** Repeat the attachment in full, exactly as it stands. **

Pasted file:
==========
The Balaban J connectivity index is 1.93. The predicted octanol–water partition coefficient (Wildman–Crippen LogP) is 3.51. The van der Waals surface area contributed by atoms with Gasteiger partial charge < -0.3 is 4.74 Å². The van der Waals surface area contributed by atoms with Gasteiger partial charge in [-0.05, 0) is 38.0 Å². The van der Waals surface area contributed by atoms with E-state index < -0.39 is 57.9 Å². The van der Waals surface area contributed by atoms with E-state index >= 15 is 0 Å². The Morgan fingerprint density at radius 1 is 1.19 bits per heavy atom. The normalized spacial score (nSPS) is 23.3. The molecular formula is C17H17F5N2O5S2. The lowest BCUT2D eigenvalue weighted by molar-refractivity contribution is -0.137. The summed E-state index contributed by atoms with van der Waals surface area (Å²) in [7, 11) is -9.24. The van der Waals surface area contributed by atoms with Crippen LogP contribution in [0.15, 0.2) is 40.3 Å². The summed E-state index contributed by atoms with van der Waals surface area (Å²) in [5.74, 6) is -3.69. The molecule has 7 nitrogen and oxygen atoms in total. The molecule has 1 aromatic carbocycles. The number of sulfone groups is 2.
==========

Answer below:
The Balaban J connectivity index is 1.93. The predicted octanol–water partition coefficient (Wildman–Crippen LogP) is 3.51. The van der Waals surface area contributed by atoms with Gasteiger partial charge < -0.3 is 4.74 Å². The van der Waals surface area contributed by atoms with Gasteiger partial charge in [-0.05, 0) is 38.0 Å². The van der Waals surface area contributed by atoms with E-state index < -0.39 is 57.9 Å². The van der Waals surface area contributed by atoms with E-state index >= 15 is 0 Å². The Morgan fingerprint density at radius 1 is 1.19 bits per heavy atom. The normalized spacial score (nSPS) is 23.3. The molecular formula is C17H17F5N2O5S2. The lowest BCUT2D eigenvalue weighted by molar-refractivity contribution is -0.137. The summed E-state index contributed by atoms with van der Waals surface area (Å²) in [7, 11) is -9.24. The van der Waals surface area contributed by atoms with Crippen LogP contribution in [0.15, 0.2) is 40.3 Å². The summed E-state index contributed by atoms with van der Waals surface area (Å²) in [5.74, 6) is -3.69. The molecule has 7 nitrogen and oxygen atoms in total. The molecule has 1 aromatic carbocycles. The number of sulfone groups is 2.